In the wake of the brilliant ‘Body Nostalgia’ EP that dropped last year on IDO and ahead of the release of his second delivery ‘Ash Walk’ in a few days, we invited Valentino Mora for a lush session of deep meditative grooves and dubby excursions to stimulate your body and mind in equal measure.
You may have heard of him as French Fries in the past, founding member of Paris-based imprint ClekClekBoom and key player of the underground French techno and house scene. Valentino Mora has since evolved radically, tracing the contours to an intrinsically more inward-directed body of work under his real name, as opposed to the once full-out bouncy body music he accustomed us to in the past.
In the wake of a stunning first offering last year, the brilliant ‘Body Nostalgia’ EP released via Valentino and ASE co-founder Matthieu Amila’s newly formed label IDO (International Dance Organization), and ahead of the release of his second delivery ‘Ash Walk’ in a few days, we invited him for a lush session of deep meditative grooves and dubby excursions to stimulate your body and mind in equal measure.
Interview by Baptiste Girou
"My vision of music and club experience has changed so much, it’s not so much about the sound, but more about the fact that my new work is more conceptually oriented."
This mix goes straight for the deepest layers of one’s mind, easing us into quite a soothing, meditative sonic odyssey. Please tell us how and when was it recorded?
I recorded it last week using two CDJs and one E&S DJR400. It’s the first time I did a mix without vinyl in a long time, because I wanted to include many of my own unpressed productions.
Your second EP under your real name ‘Ash Walk’ is coming out this week. The press release states a will to approach music in a bold, thought-provoking way without parting with a more sensual, pleasure-seeking attitude. In what mindset did you undertake this record?
Thank you, this balance between conceptual and sensual is exactly what I am trying to achieve. Sexuality is an integral part of the concept. I was in a reflective state, I hadn’t released anything for about a year as I had moved to Berlin and it took me some time to settle down and get used to the sound of my new studio. I took this period to produce a lot, so by the time I produced the tracks for IDO02 I was feeling very calm, comfortable and ready to experiment.
"It took years of experimenting and producing to learn what I now understand about the mathematics of sound, and the way sound influences the body."
How did you come to overhaul your sonic identity so deeply? Did it feel like starting from scratch?
Not really, it’s something that happened progressively and naturally. Although, there was a defining moment where my method of creating music shifted. Earlier I had been very technology focused, thinking about what I could do to sound better, but there was a time when i was producing a record for NSDOS and although we were still using a lot of technology, we recorded the tracks live and the method felt very organic, as though we were in a dance space.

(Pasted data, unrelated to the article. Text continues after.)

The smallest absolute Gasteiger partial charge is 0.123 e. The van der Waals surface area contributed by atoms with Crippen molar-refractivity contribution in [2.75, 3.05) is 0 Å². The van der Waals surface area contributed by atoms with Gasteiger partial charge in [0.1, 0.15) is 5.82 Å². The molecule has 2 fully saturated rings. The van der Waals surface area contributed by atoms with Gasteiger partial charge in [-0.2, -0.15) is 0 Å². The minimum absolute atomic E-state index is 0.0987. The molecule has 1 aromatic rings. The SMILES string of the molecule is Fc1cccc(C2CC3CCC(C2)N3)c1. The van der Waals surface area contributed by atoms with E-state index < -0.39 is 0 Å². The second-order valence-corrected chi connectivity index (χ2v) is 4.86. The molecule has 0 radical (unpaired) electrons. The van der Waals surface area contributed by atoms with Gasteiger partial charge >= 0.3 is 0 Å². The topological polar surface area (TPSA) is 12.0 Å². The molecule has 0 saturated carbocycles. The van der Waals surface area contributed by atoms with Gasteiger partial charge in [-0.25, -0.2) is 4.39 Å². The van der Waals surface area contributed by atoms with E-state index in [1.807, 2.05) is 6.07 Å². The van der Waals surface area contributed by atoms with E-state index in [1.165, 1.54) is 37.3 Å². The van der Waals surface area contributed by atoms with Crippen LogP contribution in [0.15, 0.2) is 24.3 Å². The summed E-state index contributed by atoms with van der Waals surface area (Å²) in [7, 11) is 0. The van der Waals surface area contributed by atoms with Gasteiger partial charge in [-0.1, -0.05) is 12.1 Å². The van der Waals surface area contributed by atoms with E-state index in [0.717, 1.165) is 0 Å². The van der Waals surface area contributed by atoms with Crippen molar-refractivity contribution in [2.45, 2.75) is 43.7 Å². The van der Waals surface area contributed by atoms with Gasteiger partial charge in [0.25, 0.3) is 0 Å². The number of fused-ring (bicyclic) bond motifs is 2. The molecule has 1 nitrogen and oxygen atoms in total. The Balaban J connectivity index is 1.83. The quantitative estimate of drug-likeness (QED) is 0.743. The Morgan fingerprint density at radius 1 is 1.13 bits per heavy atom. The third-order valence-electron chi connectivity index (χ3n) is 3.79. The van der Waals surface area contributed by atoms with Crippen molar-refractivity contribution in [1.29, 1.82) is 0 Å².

The fact that they don’t really have a house music background, made me completely forget about the genre of music, it broke all the rules I had been previously trying to follow. This experience paired with my personal experiences as a dancer, I found ways of producing that made more sense. The last record I produced as French Fries “Working On A Dream“, was the bridge between my two projects.
My vision of music and club experience has changed so much, it’s not so much about the sound, but more about the fact that my new work is more conceptually oriented. The spirit of what I was doing had developed and because it felt so genuine it seemed natural to use my real name.
How did your previous experience(s) in the music realm weigh in on the way you approach sound making?
To be able to create the music I make now, my previous years of experiences has been invaluable. It took years of experimenting and producing to learn what I now understand about the mathematics of sound, and the way sound influences the body.
"I don’t think it’s interesting for me to try and define my sound, I’m more interested in what the audience feel about it."
Did it involve some kind of renunciation to your past accomplishments?
This is definitely a less comfortable situation than before, because I put so much of myself into the music I am more vulnerable, but this is also exactly the change I needed to deepen my productions conceptually and emotionally.
How would you define your sound now? Transcendental? Mind-expanding?
I’d like to hope the sound could invoke a meditative or reflective experience. I don’t think it’s interesting for me to try and define my sound, I’m more interested in what the audience feel about it. Although I could say that I’m influenced by ambient, spiritual jazz and experimental electronic.
What are you up to in the coming weeks?
I will most likely be spending a lot of time in the studio as I’m currently working on IDO03. I will also be releasing a record on Dement3d soon. On the 29th I’m playing all night long with Amila at Concrete for Dement3d x IDO night.